In a post written yesterday, the venerable Dr. Jay Greene makes the point that education schools typically undersell the benefits of the teaching profession to their own graduates:
But the reality is that teaching is a pretty good gig. Yes, the work can be draining, but the hours are great and you get regular breaks throughout the year, including a long one over the summer. The annual pay is OK, but when you consider it on an hourly or weekly basis, you’ll get paid more than the average white collar or professional specialty and technical worker (according to the U.S. Bureau of Labor Statistics). In addition, during a period of almost 10% unemployment you’ll sure appreciate the high job security. And let’s not forget the benefits, including solid health-care and an extremely generous retirement package that will let you retire in your mid-50s with about 60% of your peak salary guaranteed for the remainder of your life and adjusted for inflation. It would take a fortune in a 401k or 403b to produce that kind of pension benefit.
I guess everybody likes to complain about their jobs — that’s something I’ll worry about when I become a grown-up. Jay Greene’s point is that as a group teachers aren’t that bad off, so why are they fed the line of misery?
My point is that while the back-end pensions need to be brought in line with economic realities, really good teachers are being shortchanged on the front end. At the same time, some other teachers should be let go altogether. The issue is more how educators are paid than how much. Our capability to reform and enhance compensation structures based on value added to student learning makes it nearly a crime that we overwhelmingly use the old-fashioned single salary schedule to pay everyone the same.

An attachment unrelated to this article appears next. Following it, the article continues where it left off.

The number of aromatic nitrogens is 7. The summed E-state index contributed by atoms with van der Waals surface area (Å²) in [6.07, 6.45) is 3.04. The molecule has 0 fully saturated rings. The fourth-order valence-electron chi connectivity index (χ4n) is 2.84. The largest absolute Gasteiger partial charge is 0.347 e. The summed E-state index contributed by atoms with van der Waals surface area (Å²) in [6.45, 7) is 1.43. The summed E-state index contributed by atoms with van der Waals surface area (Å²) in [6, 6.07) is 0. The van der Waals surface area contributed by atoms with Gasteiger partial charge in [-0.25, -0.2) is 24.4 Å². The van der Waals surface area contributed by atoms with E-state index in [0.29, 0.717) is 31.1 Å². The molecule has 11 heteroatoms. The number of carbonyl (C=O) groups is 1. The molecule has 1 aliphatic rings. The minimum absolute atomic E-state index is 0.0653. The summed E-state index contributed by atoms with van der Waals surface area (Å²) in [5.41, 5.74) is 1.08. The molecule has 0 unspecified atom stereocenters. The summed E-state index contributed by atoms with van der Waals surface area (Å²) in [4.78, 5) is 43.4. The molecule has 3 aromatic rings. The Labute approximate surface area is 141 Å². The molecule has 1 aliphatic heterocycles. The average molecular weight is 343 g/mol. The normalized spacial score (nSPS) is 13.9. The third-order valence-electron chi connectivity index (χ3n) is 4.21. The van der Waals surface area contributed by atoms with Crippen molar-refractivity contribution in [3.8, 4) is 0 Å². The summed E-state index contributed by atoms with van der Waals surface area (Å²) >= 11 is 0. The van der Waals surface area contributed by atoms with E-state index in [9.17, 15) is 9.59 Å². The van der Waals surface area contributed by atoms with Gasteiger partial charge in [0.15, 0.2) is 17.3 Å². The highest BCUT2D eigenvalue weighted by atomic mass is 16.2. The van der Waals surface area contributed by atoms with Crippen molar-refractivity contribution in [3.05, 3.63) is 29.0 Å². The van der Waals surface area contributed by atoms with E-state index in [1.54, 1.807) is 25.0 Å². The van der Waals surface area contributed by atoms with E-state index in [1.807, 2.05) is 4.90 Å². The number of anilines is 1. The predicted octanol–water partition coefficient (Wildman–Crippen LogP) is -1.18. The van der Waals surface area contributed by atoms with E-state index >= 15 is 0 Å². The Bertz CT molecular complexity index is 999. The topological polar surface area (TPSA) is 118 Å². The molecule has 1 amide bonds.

What are we waiting for? This issue paper on Denver’s ProComp and Teacher Compensation in Colorado (PDF) by my Education Policy Center friend Ben DeGrow is a good place to start.
In the meantime, while we plan for our teacher social event tomorrow evening, I’m curious to know whether our guests see their profession to be so uniformly a raw deal, especially on the financial front.